A complete list of accredited land trusts and more information about the process and benefits are detailed at www.landtrustaccreditation.org.

About the Driftless Area Land Conservancy

Driftless Area Land Conservancy’s purpose is to maintain and enhance the health, diversity and beauty of Southwest Wisconsin’s natural and agricultural landscape through permanent land protection and restoration, and improve people’s lives by connecting them to the land and to each other.

A student birding on one of the properties that is protected by Driftless and free for the public to enjoy.

About the Land Trust Accreditation Commission

The Land Trust Accreditation Commission inspires excellence, promotes public trust and ensures permanence in the conservation of open lands by recognizing organizations that meet rigorous quality standards and strive for continuous improvement. The Commission, established in 2006 as an independent program of the Land Trust Alliance, is governed by a volunteer board of diverse land conservation and nonprofit management experts. For more, visit www.landtrustaccreditation.org.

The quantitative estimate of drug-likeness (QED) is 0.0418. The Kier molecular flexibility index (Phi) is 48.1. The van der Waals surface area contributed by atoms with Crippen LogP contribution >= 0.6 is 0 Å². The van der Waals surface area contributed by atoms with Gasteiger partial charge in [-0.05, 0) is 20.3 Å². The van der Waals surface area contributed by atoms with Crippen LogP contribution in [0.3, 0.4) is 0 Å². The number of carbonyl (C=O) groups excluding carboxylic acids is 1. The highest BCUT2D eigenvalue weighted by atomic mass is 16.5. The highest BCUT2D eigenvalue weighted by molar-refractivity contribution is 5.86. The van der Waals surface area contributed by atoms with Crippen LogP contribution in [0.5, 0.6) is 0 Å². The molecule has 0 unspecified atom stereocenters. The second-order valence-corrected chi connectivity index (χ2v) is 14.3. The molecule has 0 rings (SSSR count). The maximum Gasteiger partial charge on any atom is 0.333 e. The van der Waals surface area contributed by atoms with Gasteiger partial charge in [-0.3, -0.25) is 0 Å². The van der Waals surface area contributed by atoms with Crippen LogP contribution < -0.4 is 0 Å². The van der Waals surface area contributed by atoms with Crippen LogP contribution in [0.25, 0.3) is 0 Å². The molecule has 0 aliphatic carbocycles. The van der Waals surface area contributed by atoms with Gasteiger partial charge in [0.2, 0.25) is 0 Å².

About the Land Trust Alliance

Founded in 1982, the Land Trust Alliance is a national land conservation organization that works to save the places people need and love by strengthening land conservation across America. Based in Washington, D.C., and with several regional offices, the Alliance represents about 1,000 member land trusts nationwide.

The Alliance’s leadership serves the entire land trust community—our work in the nation’s capital represents the policy priorities of land conservationists from every state; our education programs improve and empower land trusts from Maine to Alaska; and our comprehensive vision for the future of land conservation includes new partners, new programs and new priorities. Connect with us online at www.landtrustalliance.org.

This blog post was copied from Driftless Area Land Conservancy’s blog